Animals on the Move
Some animals live their whole lives in one location. Others migrate, or move from place to place — sometimes over huge distances.
Animals migrate for several reasons: to find food or water, to reproduce, or to seek more favorable weather. Many kinds of animals migrate, including bats, birds, large herbivores like caribou and elk, butterflies, fish, and marine mammals.
- Pacific salmon are born in freshwater streams and travel to the ocean to grow. When they reach adulthood, they travel back upstream (often up to 2,000 miles) to spawn. After overcoming obstacles like swift currents, fishing nets, and even waterfalls, they return to the exact spot where they hatched, lay their eggs, then die.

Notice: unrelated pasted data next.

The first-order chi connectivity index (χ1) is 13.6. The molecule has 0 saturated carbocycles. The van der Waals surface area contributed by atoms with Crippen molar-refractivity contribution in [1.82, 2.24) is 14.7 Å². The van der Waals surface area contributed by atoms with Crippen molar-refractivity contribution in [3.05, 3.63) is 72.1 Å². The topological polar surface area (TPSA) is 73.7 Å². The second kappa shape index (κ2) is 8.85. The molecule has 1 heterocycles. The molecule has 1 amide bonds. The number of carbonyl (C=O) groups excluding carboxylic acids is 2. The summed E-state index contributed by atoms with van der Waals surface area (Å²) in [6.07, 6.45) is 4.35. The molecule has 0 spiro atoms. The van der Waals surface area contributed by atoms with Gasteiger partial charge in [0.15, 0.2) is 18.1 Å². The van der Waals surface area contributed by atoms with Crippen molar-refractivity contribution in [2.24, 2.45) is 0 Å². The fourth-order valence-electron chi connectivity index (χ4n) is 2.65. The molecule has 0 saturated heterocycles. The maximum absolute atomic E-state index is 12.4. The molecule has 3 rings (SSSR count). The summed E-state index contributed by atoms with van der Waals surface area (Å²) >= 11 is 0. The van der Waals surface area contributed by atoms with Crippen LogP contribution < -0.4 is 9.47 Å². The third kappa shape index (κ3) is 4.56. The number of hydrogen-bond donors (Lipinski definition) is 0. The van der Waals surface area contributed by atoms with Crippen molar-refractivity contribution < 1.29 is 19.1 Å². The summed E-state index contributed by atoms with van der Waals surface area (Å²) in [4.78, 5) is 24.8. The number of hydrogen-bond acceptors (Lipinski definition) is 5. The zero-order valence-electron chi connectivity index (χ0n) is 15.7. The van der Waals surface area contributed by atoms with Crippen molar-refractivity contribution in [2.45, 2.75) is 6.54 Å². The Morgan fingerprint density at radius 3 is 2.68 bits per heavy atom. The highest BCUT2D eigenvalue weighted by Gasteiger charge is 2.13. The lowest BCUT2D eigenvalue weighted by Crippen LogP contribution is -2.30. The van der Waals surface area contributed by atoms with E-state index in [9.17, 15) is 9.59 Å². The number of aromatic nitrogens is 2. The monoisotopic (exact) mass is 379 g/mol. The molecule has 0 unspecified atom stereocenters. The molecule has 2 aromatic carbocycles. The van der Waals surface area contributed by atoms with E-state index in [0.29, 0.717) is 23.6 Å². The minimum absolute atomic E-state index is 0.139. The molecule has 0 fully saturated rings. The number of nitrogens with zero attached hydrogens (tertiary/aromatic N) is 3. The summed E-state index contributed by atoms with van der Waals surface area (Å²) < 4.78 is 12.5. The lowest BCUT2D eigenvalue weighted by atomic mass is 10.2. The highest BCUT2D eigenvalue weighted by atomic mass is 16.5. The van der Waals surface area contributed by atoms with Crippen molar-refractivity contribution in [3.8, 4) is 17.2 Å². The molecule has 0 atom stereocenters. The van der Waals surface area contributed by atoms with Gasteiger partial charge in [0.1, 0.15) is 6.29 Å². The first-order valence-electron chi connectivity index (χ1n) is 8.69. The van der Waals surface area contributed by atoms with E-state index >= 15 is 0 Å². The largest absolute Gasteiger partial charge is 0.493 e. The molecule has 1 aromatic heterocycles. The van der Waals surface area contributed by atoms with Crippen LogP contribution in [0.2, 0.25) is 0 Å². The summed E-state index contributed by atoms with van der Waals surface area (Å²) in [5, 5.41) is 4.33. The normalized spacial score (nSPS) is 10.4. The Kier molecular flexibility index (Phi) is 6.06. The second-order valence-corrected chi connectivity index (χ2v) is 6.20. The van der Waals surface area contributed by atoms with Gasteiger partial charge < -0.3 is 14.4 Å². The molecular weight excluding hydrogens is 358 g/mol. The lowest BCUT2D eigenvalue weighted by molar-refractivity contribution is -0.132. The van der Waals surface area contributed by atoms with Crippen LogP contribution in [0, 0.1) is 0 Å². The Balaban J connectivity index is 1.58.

- One of the longest animal migrations is made by the arctic tern. Every autumn, it flies from its home near the North Pole all the way to the Antarctic!
- The monarch butterfly is another long-distance flier: every year, it flies from its winter home near Mexico City, Mexico, to the northern United States. The longest recorded flight of a monarch was over 1,800 miles!
- Many migrating birds find their way by using the sun and stars. Some scientists also suggest that bird brains have a sort of internal compass, that lets them sense the earth's magnetic field.